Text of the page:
#### Extracting Primal Solutions Directly.

A solution to the primal problem (P) can be extracted from the sequence of subgradients (as these describe the dual of the dual problem). Set our initial primal solution to be . When each iteration updates the model , we could update our primal variable similarly:

 Xt+1 =θtαvtv∗t+(1−θt)Xt. (7)

As stated in Theorem 1.1, these primal solutions converge to optimality and feasibility at a rate of . Alas this approach requires us to compute and store the full matrix at each iteration. Assuming every solution is low rank, an ideal method would only require memory. The following section shows matrix sketching can accomplish this.

#### Extracting Primal Solutions Via Matrix Sketching.

Here we describe how the matrix sketching method of tropp2017practical can be used to store an approximation of our primal solution . First, we draw two matrices with independent standard normal entries

 Ψ∈Rn×kwithk=2r+1; Φ∈Rl×nwithl=4r+3;

Here

is chosen by the user. It either represents the estimate of the true rank of the primal solution or the user’s computational budget in dealing with larges matrices.

We use and to capture the column space and the row space of :

 YCt=XtΨ∈Rn×k,YRt=ΦXt∈Rl×n. (8)

Hence we initially have and . Notice Algorithm 1 does not observe the matrix directly. Rather, it observes a stream of rank one updates

 Xt+1=θtαvtv∗t+(1−θt)Xt.

In this setting, and can be directly computed as

 (9) (10)

This observation allows us to form the sketch and from the stream of updates.

We then reconstruct and get the reconstructed matrix by

 YCt=QtRt,Bt=(ΦQt)†YRt,^Xt=Qt[Bt]r, (11)

where is the factorization of and returns the best rank approximation in Frobenius norm. Specifically, the best rank approximation of a matrix is , where and

are right and left singular vectors corresponding to the

largest singular values of

and is a diagonal matrix with largest singular values of . In actual implementation, we may only produce the factors defining in the end instead reconstructing in every iteration.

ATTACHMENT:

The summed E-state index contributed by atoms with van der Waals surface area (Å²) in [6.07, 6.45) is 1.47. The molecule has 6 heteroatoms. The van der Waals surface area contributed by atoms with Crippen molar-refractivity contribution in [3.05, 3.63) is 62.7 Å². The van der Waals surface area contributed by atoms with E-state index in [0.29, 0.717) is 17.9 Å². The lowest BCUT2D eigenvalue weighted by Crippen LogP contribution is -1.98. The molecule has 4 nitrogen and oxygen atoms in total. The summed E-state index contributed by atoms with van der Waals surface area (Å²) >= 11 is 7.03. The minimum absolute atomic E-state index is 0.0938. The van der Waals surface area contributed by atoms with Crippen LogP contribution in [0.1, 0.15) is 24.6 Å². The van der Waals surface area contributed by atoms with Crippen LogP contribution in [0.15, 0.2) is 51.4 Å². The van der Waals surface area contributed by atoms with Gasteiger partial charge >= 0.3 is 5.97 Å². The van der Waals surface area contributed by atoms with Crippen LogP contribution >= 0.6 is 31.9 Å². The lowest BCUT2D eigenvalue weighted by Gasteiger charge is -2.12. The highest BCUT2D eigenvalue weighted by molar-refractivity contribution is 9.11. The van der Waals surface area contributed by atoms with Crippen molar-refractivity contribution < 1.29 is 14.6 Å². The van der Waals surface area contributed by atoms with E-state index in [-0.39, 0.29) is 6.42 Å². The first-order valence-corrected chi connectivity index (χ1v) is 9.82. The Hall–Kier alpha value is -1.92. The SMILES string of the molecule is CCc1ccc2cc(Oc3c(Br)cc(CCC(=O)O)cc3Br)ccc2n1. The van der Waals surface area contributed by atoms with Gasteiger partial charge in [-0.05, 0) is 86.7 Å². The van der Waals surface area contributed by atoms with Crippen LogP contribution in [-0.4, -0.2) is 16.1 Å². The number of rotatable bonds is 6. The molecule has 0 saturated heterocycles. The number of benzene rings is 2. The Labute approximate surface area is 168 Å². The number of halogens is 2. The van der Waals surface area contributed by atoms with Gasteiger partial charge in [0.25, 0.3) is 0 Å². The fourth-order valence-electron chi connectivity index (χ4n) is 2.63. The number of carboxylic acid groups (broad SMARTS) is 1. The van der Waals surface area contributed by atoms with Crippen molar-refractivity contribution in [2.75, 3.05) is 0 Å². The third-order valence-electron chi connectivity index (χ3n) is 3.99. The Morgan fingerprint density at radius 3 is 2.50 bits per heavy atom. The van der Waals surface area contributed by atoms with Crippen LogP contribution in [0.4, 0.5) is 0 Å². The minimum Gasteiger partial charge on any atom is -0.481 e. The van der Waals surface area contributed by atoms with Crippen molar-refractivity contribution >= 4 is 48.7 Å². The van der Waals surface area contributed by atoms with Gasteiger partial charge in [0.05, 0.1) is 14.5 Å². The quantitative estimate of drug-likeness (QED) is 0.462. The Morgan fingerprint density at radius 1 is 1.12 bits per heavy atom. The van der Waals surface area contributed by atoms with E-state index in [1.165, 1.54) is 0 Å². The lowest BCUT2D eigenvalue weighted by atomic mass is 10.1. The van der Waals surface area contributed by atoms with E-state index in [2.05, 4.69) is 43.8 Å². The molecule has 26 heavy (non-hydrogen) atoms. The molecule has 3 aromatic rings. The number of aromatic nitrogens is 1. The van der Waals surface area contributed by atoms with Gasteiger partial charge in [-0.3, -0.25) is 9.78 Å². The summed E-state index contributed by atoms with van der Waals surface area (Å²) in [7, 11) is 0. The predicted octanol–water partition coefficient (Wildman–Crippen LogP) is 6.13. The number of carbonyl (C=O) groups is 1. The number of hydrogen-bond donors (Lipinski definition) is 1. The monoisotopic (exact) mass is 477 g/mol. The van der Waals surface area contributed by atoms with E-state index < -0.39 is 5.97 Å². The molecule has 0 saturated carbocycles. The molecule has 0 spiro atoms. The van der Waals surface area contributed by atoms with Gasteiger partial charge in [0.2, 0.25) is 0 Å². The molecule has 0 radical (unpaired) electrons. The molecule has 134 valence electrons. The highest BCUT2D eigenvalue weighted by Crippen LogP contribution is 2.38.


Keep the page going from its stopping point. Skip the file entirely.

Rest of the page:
Hence the expensive primal update (7) can be replaced by much more efficient operations (9) and (10). Then a low rank approximation of can be computed by (11).

We remark that the reconstructed matrix is not necessarily positive definite. However, this suffices for the purpose of finding a matrices close to . More sophisticated procedure is available for producing a positive semidefinite approximation of (tropp2017practical, , Section 7.3).

## 3 Numerical Experiments

In this section, we demonstrate Algorithm 1

equipped with the sketching procedure does solve problem instances in four important problem classes: (1) Generalized eigenvalue

(boumal2018deterministic, , Section 5.1), (2) synchronization bandeira2018random , (3) Max-Cut goemans1995improved , and (4) matrix completionsrebro2005rank . For all experiments, we set , , and where is computed via MOSEK mosek2010mosek or prior knowledge of the problem. We present the results of convergences in Figure 1 for the following problem instances (results for other problems instances are similar for each problem class): Let be the distribution of symmetric matrices in with upper triangular part (including the diagonal) being independent standard Gaussians.

1. Generalized eigenvalue (GE): , for any , where and and is independent of , and .

2. synchronization (Z2): where is the all one matrix and , , and is the all one vector.

3. Max-Cut(MCut): where is the Laplacian matrix of the G1 graph Gset with vertices, and are the same as synchronization

4. Matrix Completion(MComp): A random rank matrix is generated. The index set is generated in a way that each is in

with probability

independently from anything else. Set . The linear constraint is for each . So and for each .

As can be seen from the experiments, with iterations or less, the dual and primal objective converges fairly fast except the matrix completion problem. The infeasibility measured by and distance to solution is about for most of the problems except GE. In general, we note the convergence is quicker when the problems have rank optimal solutions (GE and Z2) comparing to problems with higher rank optimal solutions (MCut and MComp).

## References

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• [4] Emmanuel J Candes, Thomas Strohmer, and Vladislav Voroninski. Phaselift: Exact and stable signal recovery from magnitude measurements via convex programming. Communications on Pure and Applied Mathematics, 66(8):1241–1274, 2013.
• [5] Lijun Ding, Alp Yurtsever, Volkan Cevher, Joel A Tropp, and Madeleine Udell. An optimal-storage approach to semidefinite programming using approximate complementarity. arXiv preprint arXiv:1902.03373, 2019.
• [6] Yu Du and Andrzej Ruszczyński. Rate of convergence of the bundle method. J. Optim. Theory Appl., 173(3):908–922, June 2017.
• [7] Michel X Goemans and David P Williamson. Improved approximation algorithms for maximum cut and satisfiability problems using semidefinite programming. Journal of the ACM (JACM), 42(6):1115–1145, 1995.